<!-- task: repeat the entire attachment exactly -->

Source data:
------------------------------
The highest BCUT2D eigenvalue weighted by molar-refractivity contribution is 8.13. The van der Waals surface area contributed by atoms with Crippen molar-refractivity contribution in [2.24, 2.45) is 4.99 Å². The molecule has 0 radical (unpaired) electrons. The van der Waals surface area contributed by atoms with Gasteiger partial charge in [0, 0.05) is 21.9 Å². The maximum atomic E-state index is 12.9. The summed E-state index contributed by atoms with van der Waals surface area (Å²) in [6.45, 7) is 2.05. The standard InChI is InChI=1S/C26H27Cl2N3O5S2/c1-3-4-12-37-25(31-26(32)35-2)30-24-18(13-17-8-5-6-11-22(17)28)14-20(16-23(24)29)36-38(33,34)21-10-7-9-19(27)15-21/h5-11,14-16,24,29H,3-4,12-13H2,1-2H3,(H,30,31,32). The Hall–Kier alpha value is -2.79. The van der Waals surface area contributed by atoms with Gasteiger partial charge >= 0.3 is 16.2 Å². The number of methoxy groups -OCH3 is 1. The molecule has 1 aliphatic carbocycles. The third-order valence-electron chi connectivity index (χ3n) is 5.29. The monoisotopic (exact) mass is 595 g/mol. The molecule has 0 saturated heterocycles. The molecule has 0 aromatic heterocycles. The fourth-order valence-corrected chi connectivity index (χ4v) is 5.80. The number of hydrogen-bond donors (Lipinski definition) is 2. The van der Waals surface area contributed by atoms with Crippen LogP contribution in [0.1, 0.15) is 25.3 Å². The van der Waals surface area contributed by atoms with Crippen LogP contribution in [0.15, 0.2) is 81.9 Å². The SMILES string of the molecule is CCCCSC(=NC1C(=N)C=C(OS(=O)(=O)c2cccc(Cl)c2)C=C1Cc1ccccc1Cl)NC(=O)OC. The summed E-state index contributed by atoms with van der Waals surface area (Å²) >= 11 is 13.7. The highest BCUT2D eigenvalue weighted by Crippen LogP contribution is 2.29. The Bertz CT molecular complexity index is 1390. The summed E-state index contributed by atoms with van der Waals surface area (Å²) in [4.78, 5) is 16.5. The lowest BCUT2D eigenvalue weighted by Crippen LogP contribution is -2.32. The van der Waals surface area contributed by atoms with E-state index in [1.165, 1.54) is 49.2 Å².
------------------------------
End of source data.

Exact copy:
The highest BCUT2D eigenvalue weighted by molar-refractivity contribution is 8.13. The van der Waals surface area contributed by atoms with Crippen molar-refractivity contribution in [2.24, 2.45) is 4.99 Å². The molecule has 0 radical (unpaired) electrons. The van der Waals surface area contributed by atoms with Gasteiger partial charge in [0, 0.05) is 21.9 Å². The maximum atomic E-state index is 12.9. The summed E-state index contributed by atoms with van der Waals surface area (Å²) in [6.45, 7) is 2.05. The standard InChI is InChI=1S/C26H27Cl2N3O5S2/c1-3-4-12-37-25(31-26(32)35-2)30-24-18(13-17-8-5-6-11-22(17)28)14-20(16-23(24)29)36-38(33,34)21-10-7-9-19(27)15-21/h5-11,14-16,24,29H,3-4,12-13H2,1-2H3,(H,30,31,32). The Hall–Kier alpha value is -2.79. The van der Waals surface area contributed by atoms with Gasteiger partial charge >= 0.3 is 16.2 Å². The number of methoxy groups -OCH3 is 1. The molecule has 1 aliphatic carbocycles. The third-order valence-electron chi connectivity index (χ3n) is 5.29. The monoisotopic (exact) mass is 595 g/mol. The molecule has 0 saturated heterocycles. The molecule has 0 aromatic heterocycles. The fourth-order valence-corrected chi connectivity index (χ4v) is 5.80. The number of hydrogen-bond donors (Lipinski definition) is 2. The van der Waals surface area contributed by atoms with Crippen LogP contribution in [0.1, 0.15) is 25.3 Å². The van der Waals surface area contributed by atoms with Crippen LogP contribution in [0.15, 0.2) is 81.9 Å². The SMILES string of the molecule is CCCCSC(=NC1C(=N)C=C(OS(=O)(=O)c2cccc(Cl)c2)C=C1Cc1ccccc1Cl)NC(=O)OC. The summed E-state index contributed by atoms with van der Waals surface area (Å²) >= 11 is 13.7. The highest BCUT2D eigenvalue weighted by Crippen LogP contribution is 2.29. The Bertz CT molecular complexity index is 1390. The summed E-state index contributed by atoms with van der Waals surface area (Å²) in [4.78, 5) is 16.5. The lowest BCUT2D eigenvalue weighted by Crippen LogP contribution is -2.32. The van der Waals surface area contributed by atoms with E-state index in [1.165, 1.54) is 49.2 Å².